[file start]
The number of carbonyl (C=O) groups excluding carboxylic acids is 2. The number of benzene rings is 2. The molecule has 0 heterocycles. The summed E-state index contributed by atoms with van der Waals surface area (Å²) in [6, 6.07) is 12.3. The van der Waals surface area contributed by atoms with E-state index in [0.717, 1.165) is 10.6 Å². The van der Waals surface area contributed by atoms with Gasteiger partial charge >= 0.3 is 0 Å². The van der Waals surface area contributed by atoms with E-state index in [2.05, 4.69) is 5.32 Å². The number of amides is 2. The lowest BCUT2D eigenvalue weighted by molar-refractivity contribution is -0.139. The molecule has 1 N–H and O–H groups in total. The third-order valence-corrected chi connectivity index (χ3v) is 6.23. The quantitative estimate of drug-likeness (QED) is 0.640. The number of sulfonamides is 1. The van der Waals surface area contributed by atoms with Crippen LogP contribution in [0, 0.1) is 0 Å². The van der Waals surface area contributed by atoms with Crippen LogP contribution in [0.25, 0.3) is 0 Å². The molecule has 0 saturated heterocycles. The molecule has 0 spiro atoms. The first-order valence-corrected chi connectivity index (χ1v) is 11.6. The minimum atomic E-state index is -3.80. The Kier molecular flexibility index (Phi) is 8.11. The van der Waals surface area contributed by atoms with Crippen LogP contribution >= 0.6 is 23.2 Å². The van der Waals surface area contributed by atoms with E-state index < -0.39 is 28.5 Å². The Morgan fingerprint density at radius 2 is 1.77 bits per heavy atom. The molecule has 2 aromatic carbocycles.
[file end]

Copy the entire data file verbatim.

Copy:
The number of carbonyl (C=O) groups excluding carboxylic acids is 2. The number of benzene rings is 2. The molecule has 0 heterocycles. The summed E-state index contributed by atoms with van der Waals surface area (Å²) in [6, 6.07) is 12.3. The van der Waals surface area contributed by atoms with E-state index in [0.717, 1.165) is 10.6 Å². The van der Waals surface area contributed by atoms with Gasteiger partial charge >= 0.3 is 0 Å². The van der Waals surface area contributed by atoms with E-state index in [2.05, 4.69) is 5.32 Å². The number of amides is 2. The lowest BCUT2D eigenvalue weighted by molar-refractivity contribution is -0.139. The molecule has 1 N–H and O–H groups in total. The third-order valence-corrected chi connectivity index (χ3v) is 6.23. The quantitative estimate of drug-likeness (QED) is 0.640. The number of sulfonamides is 1. The van der Waals surface area contributed by atoms with Crippen LogP contribution in [0, 0.1) is 0 Å². The van der Waals surface area contributed by atoms with Crippen LogP contribution in [0.25, 0.3) is 0 Å². The molecule has 0 saturated heterocycles. The molecule has 0 spiro atoms. The first-order valence-corrected chi connectivity index (χ1v) is 11.6. The minimum atomic E-state index is -3.80. The Kier molecular flexibility index (Phi) is 8.11. The van der Waals surface area contributed by atoms with Crippen LogP contribution >= 0.6 is 23.2 Å². The van der Waals surface area contributed by atoms with E-state index < -0.39 is 28.5 Å². The Morgan fingerprint density at radius 2 is 1.77 bits per heavy atom. The molecule has 2 aromatic carbocycles.